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Exercise help denied for depressed

30th June 2009

A report by the Mental Health Foundation has shown that depressed people are not being offered the chance to use exercise to help with their condition.

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Five years ago guidance was released which recommended the use of exercise to treat patients who had "mild or moderate" depression.

The study revealed only 50% of GPs could refer their patients to exercise schemes, usually because of a lack of funds.

Studies have shown that using exercise to treat depression can work just as well as prescribing antidepressants to patients.

Recent data showed that prescriptions for antidepressants had increased significantly in a decade, from 18,424,473 in 1998 to 35,960,500 in 2008.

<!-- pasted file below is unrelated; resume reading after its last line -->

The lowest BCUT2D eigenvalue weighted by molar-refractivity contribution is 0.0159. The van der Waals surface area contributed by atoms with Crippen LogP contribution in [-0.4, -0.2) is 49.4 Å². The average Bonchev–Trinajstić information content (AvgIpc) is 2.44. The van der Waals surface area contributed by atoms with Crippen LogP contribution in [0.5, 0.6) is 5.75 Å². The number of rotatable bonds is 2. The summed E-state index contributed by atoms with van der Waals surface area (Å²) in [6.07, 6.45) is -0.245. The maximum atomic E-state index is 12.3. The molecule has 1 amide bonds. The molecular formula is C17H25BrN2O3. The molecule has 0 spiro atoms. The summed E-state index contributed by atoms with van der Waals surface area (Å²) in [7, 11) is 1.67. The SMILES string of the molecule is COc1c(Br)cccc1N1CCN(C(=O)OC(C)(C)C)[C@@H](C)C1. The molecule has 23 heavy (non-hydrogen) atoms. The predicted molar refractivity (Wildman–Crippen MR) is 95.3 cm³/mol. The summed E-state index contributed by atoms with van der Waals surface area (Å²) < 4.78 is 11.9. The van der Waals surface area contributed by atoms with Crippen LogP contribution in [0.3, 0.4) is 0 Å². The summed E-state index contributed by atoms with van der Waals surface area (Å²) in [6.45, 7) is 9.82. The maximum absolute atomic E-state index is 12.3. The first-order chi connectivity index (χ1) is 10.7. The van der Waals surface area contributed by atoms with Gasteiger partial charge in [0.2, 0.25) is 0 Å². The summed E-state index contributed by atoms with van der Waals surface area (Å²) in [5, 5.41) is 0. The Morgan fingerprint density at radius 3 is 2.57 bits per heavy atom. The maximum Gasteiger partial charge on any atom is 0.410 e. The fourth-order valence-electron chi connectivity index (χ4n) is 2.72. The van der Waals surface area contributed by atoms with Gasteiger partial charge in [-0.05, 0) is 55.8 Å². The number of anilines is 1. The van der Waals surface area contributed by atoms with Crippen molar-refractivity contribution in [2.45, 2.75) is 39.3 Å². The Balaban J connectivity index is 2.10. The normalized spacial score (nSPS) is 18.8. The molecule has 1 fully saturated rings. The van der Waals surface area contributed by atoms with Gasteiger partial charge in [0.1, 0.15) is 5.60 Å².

The report showed many GPs did not know about local exercise referral programmes.

Andrew McCulloch, Chief Executive of the Mental Health Foundation, said that while antidepressants could be very helpful in treating the condition, some patients experienced side-effects.

"People experiencing mild or moderate depression are currently being denied access to a clinically recommended, medication-free treatment that could help them," he added.

"Primary Care Trusts really need to make an effort to ensure that exercise therapy is available to GPs and their patients."


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